274 F2d 175 General Electric Company v. Irvin
274 F.2d 175
GENERAL ELECTRIC COMPANY, Appellant,
Robert IRVIN and Mason & Dixon Lines, Inc., Appellees.
United States Court of Appeals Sixth Circuit.
Jan. 13, 1960.
John H. Doughty, Knoxville, Tenn. (Hodges, Doughty & Carson, Knoxville, Tenn., and Phillips & Hale, Rogersville, Tenn., on the brief), for appellant.
Ernest F. Smith and William H. Cate, Kingsport, Tenn. (Ben C. Davis, of Penn, Hunter, Smith & Davis, Kingsport, Tenn., on the brief), for appellees.
Before McALLISTER, Chief Judge, and MARTIN and CECIL, Circuit Judges.
Robert Irvin, an employee of Mason & Dixon Lines, Inc., filed his complaint against the General Electric Company for damages resulting from injuries claimed to have been caused by its negligence. The alleged negligence consisted of improper loading of large electric transformers in the truck and trailer of the Mason & Dixon Lines, Inc., which the employee, Irvin, was driving at the time his injuries occurred. It appeared that the transformers, weighing several thousands of pounds, were required to be loaded, under the rules and regulations of the Interstate Commerce Commission, by the shipper, General Electric, or the consignee. In this case, General Electric undertook the loading. Irvin, the injured employee, set forth, in his complaint, that the transformers were placed in the truck and trailer in such a way that the load became top-heavy, that large open spaces were left in the trailer, so that the transformers could tilt or shift about; that by failing to brace and secure the transformers so as to make the load safe for over-the-road transportation, the truck and trailer overturned when Irvin was driving around a curve; and as a result of the negligence of General Electric, the driver was thrown in such a way that he received grave injuries.
Irvin filed his complaint, on April 26, 1958, in the Circuit Court of Hawkins County, Tennessee. On May 26, 1958, the case was removed by General Electric to the District Court for the Eastern District of Tennessee, Northeastern Division. On June 11, 1958, General Electric filed its answer, in the District Court, to Irvin's complaint. On September 15, 1958, General Electric, proceeding under Rule 14(a) of the Federal Rules of Civil Procedure, 28 U.S.C.A., moved for, and obtained an order to bring the Mason & Dixon Lines, Inc., into this action, as a third-party defendant.
On October 2, 1958, the original plaintiff, Robert Irvin, filed a motion to dismiss the third-party complaint, because of General Electric's non-compliance with Rule 14(a) of the Federal Rules of Civil Procedure. This rule provides that a defendant, after service of his answer, may move the court, on notice to the plaintiff for leave, as a third-party plaintiff to serve a summons and complaint upon a person, not a party to the action, who is or may be liable to him for all or part of the plaintiff's claim against him.1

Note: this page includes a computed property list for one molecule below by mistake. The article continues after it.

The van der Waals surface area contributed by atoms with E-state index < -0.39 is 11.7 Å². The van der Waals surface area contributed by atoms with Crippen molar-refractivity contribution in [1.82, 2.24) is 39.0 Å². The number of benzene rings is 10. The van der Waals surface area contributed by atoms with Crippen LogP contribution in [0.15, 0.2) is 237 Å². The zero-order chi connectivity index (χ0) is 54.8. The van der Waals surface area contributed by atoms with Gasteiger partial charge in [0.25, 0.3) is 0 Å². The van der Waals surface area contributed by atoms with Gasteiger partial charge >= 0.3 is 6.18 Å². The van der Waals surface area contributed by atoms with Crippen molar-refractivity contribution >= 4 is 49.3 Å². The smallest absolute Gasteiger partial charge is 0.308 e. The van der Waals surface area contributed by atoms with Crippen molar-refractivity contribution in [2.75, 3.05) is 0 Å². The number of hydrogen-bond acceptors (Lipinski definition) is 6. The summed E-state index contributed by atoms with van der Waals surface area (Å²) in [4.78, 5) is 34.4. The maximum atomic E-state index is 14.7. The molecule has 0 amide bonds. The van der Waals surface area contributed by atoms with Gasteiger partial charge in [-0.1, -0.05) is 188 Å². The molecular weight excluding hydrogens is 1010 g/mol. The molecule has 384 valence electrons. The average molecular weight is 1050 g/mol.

In this case, General Electric, defendant in the original case, had filed its answer, before it made the motion, exparte, for leave to join the Mason & Dixon Lines, Inc., as a third-party defendant. Since the original plaintiff had not received notice of the motion, in conformity with Rule 14(a), plaintiff's motion to dismiss the third-party complaint was based upon such non-compliance with the Rule. On the same day that the original plaintiff had filed his motion to dismiss the third-party complaint on ground of non-compliance with the Rule, the newly impleaded third-party defendant, Mason & Dixon Lines, Inc., moved to dismiss the third-party complaint on the ground that it did not state a cause of action.
On October 7, 1958, the District Court heard the two motions to dismiss the third-party complaint-- that of the original plaintiff on the ground of defendant's non-compliance with Rule 14(a); and that of the newly impleaded third-party defendant, on the ground that the third-party complaint did not state a cause of action.
On October 7, 1958, the District Court dismissed the third-party complaint, on the ground that it did not state a cause of action, and also on the ground of noncompliance with Rule 14(a) of the Federal Rules of Civil Procedure.
General Electric, the original defendant-- as well as third-party plaintiff-- had anticipated that the District Court would sustain the original plaintiff's motion to dismiss the complaint on the ground of non-compliance with Rule 14(a) Accordingly, on October 3, 1958, General Electric had served notice of a motion on the original plaintiff to the effect that it would appear before the court and ask leave to file a third-party complaint against the Mason & Dixon Lines, Inc. By serving notice on the plaintiff that it would ask leave to file the complaint, General Electric was complying with Rule 14(a). But it was now fairly late in the proceedings; and when the motion was presented to the court, on October 7, 1958, three days before the case was set for trial, Judge Edgar S. Vaught, sitting by designation in the Eastern District of Tennessee, overruled the motion, saying: 'You see, gentlemen, this case is set for Friday. Certainly, the pleadings should have been pleaded before that time. I discussed these matters with Judge Taylor, and he is very anxious that this docket be tried.'